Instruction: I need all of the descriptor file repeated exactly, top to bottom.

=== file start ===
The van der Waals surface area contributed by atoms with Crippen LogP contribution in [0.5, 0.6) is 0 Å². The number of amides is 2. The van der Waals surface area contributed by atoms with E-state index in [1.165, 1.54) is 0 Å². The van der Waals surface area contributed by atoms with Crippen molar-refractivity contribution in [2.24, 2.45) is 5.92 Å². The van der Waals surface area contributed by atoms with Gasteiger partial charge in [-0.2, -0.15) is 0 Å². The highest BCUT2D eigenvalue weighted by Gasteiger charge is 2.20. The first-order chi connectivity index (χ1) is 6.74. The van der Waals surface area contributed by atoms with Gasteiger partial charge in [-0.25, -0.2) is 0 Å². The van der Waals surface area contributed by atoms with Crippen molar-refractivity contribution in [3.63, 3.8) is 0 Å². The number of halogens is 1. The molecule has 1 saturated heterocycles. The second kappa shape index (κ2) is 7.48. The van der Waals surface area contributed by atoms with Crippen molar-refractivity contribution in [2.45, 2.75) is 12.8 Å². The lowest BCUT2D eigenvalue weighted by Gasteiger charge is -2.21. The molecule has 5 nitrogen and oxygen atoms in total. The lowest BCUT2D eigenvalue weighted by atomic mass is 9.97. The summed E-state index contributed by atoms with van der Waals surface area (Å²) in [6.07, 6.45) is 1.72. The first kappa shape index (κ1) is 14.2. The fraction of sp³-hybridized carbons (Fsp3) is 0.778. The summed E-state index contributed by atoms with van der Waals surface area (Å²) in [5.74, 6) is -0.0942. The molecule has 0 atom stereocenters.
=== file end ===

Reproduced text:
The van der Waals surface area contributed by atoms with Crippen LogP contribution in [0.5, 0.6) is 0 Å². The number of amides is 2. The van der Waals surface area contributed by atoms with E-state index in [1.165, 1.54) is 0 Å². The van der Waals surface area contributed by atoms with Crippen molar-refractivity contribution in [2.24, 2.45) is 5.92 Å². The van der Waals surface area contributed by atoms with Gasteiger partial charge in [-0.2, -0.15) is 0 Å². The highest BCUT2D eigenvalue weighted by Gasteiger charge is 2.20. The first-order chi connectivity index (χ1) is 6.74. The van der Waals surface area contributed by atoms with Gasteiger partial charge in [-0.25, -0.2) is 0 Å². The van der Waals surface area contributed by atoms with Crippen molar-refractivity contribution in [3.63, 3.8) is 0 Å². The number of halogens is 1. The molecule has 1 saturated heterocycles. The second kappa shape index (κ2) is 7.48. The van der Waals surface area contributed by atoms with Crippen molar-refractivity contribution in [2.45, 2.75) is 12.8 Å². The lowest BCUT2D eigenvalue weighted by Gasteiger charge is -2.21. The molecule has 5 nitrogen and oxygen atoms in total. The lowest BCUT2D eigenvalue weighted by atomic mass is 9.97. The summed E-state index contributed by atoms with van der Waals surface area (Å²) in [6.07, 6.45) is 1.72. The first kappa shape index (κ1) is 14.2. The fraction of sp³-hybridized carbons (Fsp3) is 0.778. The summed E-state index contributed by atoms with van der Waals surface area (Å²) in [5.74, 6) is -0.0942. The molecule has 0 atom stereocenters.